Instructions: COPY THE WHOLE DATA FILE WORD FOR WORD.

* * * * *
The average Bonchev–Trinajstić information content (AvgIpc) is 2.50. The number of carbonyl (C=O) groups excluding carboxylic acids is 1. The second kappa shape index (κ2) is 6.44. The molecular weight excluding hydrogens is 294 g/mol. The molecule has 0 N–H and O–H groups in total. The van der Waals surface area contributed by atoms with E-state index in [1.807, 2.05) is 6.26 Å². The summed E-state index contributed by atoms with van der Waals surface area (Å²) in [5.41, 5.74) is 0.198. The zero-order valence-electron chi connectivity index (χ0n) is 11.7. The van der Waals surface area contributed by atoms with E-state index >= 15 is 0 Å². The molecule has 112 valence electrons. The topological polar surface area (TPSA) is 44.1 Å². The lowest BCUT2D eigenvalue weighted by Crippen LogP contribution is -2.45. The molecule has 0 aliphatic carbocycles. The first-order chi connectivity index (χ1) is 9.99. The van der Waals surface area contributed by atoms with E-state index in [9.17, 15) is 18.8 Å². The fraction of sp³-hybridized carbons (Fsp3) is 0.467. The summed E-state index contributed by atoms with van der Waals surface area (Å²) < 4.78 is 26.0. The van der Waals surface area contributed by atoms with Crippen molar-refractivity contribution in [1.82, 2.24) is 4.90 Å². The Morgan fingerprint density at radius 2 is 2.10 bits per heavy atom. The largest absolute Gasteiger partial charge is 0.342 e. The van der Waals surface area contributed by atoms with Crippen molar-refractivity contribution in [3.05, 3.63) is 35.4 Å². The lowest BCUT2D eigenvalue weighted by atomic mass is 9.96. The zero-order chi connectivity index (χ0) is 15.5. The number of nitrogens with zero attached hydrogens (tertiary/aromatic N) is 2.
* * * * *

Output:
The average Bonchev–Trinajstić information content (AvgIpc) is 2.50. The number of carbonyl (C=O) groups excluding carboxylic acids is 1. The second kappa shape index (κ2) is 6.44. The molecular weight excluding hydrogens is 294 g/mol. The molecule has 0 N–H and O–H groups in total. The van der Waals surface area contributed by atoms with E-state index in [1.807, 2.05) is 6.26 Å². The summed E-state index contributed by atoms with van der Waals surface area (Å²) in [5.41, 5.74) is 0.198. The zero-order valence-electron chi connectivity index (χ0n) is 11.7. The van der Waals surface area contributed by atoms with E-state index >= 15 is 0 Å². The molecule has 112 valence electrons. The topological polar surface area (TPSA) is 44.1 Å². The lowest BCUT2D eigenvalue weighted by Crippen LogP contribution is -2.45. The molecule has 0 aliphatic carbocycles. The first-order chi connectivity index (χ1) is 9.99. The van der Waals surface area contributed by atoms with E-state index in [9.17, 15) is 18.8 Å². The fraction of sp³-hybridized carbons (Fsp3) is 0.467. The summed E-state index contributed by atoms with van der Waals surface area (Å²) < 4.78 is 26.0. The van der Waals surface area contributed by atoms with Crippen molar-refractivity contribution in [1.82, 2.24) is 4.90 Å². The Morgan fingerprint density at radius 2 is 2.10 bits per heavy atom. The largest absolute Gasteiger partial charge is 0.342 e. The van der Waals surface area contributed by atoms with Crippen molar-refractivity contribution in [3.05, 3.63) is 35.4 Å². The lowest BCUT2D eigenvalue weighted by atomic mass is 9.96. The zero-order chi connectivity index (χ0) is 15.5. The number of nitrogens with zero attached hydrogens (tertiary/aromatic N) is 2.